A middling country | Inquirer Opinion
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A middling country

/ 05:18 AM February 15, 2018

By many measures, the Philippines is middling both in the sense of being mediocre and medium-sized, and literally in the middle geopolitically and culturally.

Many studies bear this out. The UN Human Development Index 2016 report ranks the Philippines at 116th of 188 countries, at the “medium” level of development. During the 2017 Southeast Asian Games we were sixth of 11 countries, right in the middle, topping the bottom half that included the far less developed Myanmar, Cambodia, Laos, Brunei and Timor-Leste. We were outperformed by tiny Singapore, a country with a vastly smaller population but which won 67 more medals than we did.

How smart are we? Just above middle smart if our ranking by QS World University Rankings 2018 is to be the basis, with our leading public university, the University of the Philippines, at 75th of 400 in Asia, and our leading private university, Ateneo de Manila, at 95th.

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Being excellent doesn’t seem to be in our mindset. President Duterte boasts of being an academic underachiever and points out that the class valedictorians are now his subalterns.

If our attention is not on improving our living standards, not on sporting disciplines, and not on earning postgraduate degrees, what takes up our time and attention? Politics and entertainment, and, of late, social media. We are the world’s texting capital and No. 1 user of social media, spending an average of more than four hours a day on Facebook and the like. That’s about one-fourth of our waking hours, when we should be most productive. Speaking of productivity, in 2016 our ranking in World Competitiveness Factors was at 42nd of 61 countries surveyed, close to the middle of the lower half.

Does size matter? Yes and no, and, in both cases, because of how size is used. When confronted by an efficient behemoth like China, size matters. Since we don’t have the size, then we need to make what we have matter. We are not likely to gain military parity with China even if we go nuclear, but a strong asymmetric capability will ensure that we are not a pushover. For example, we have no submarines but we should be capable of antisubmarine warfare to deny intruders easy access to our territory. Even just having the will to fight sometimes makes all the difference. That is why presidential spokesperson Harry Roque is being defeatist when he says, “What [do] they want us to do? … We cannot declare war [on China].” Of course we can’t, and we shouldn’t, but we can at least mouth off and not roll over and show our belly all the time.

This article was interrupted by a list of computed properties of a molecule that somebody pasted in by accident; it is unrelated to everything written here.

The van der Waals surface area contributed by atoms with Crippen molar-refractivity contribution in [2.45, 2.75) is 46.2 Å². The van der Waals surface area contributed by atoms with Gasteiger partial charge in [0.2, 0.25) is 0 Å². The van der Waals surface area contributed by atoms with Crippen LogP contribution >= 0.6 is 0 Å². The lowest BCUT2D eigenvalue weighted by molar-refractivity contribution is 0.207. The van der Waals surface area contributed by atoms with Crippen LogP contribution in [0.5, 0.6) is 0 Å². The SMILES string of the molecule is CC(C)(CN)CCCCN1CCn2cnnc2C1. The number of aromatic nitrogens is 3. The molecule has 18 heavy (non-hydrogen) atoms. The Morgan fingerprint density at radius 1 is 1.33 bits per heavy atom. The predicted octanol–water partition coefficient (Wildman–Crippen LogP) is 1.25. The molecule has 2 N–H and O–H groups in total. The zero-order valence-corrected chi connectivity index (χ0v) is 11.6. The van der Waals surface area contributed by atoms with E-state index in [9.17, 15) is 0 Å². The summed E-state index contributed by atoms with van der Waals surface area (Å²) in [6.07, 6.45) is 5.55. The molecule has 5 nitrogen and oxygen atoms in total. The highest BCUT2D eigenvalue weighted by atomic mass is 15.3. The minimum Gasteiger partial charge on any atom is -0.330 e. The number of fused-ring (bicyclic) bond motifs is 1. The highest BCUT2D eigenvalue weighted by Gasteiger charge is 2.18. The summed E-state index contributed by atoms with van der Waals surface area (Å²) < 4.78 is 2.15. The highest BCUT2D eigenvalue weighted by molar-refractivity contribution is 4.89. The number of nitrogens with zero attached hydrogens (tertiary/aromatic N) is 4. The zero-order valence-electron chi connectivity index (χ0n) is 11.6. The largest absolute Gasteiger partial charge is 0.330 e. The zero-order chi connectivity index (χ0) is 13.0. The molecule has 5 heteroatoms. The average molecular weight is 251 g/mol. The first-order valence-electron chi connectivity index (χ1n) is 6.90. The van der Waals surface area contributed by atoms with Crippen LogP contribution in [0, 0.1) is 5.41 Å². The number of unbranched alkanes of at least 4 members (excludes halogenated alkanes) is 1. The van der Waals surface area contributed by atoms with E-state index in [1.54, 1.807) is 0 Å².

Anyway, here we are on our middling path, caught in the middle of global conflict where the intersection of Chinese and non-Chinese interests is getting more and more explosive. Culturally, we are also at the intersection of East and West, being Asian ethnically and geographically but Western in attitude and lifestyle.

There are some things in which we stand out, and one is being disaster-prone. Evacuation and rehabilitation have become a regular task in many of our communities, sapping our resources and energies. And yet surveys show we are among the world’s happiest peoples. What gives?

It is said that the middle child is the most independent and eventually does best. The eldest child is cherished, even spoiled, because he or she is the first offspring; the youngest is also extra special because he or she is the “baby” in the family. Perhaps like this sibling positioning, a “middle” country like us coasts along, enjoying our triumphs as well as our challenges.

Unlike the more developed countries which exhibit more psychosis (mass shootings, high suicide rates, prevalent drug abuse) and wasteful consumption to the detriment of the planet, or the less developed with practically no functioning governments and which have become the world’s basket cases, we stand happily in the middle, with all the opportunities for growth in the right direction. We can strive for more independence, more responsible use of the internet, a more reliable and efficient transportation system, ad infinitum. We may be middling, but we can be the best at what we do, avoiding the mistakes of the extremes, basking in the glow of our contented selves.

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Roderick Toledo is a freelance communication projects manager.

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TAGS: excellence, Inquirer Commentary, PH economic development, QS World University Rankings, Roderick Toledo, Rodrigo Duterte
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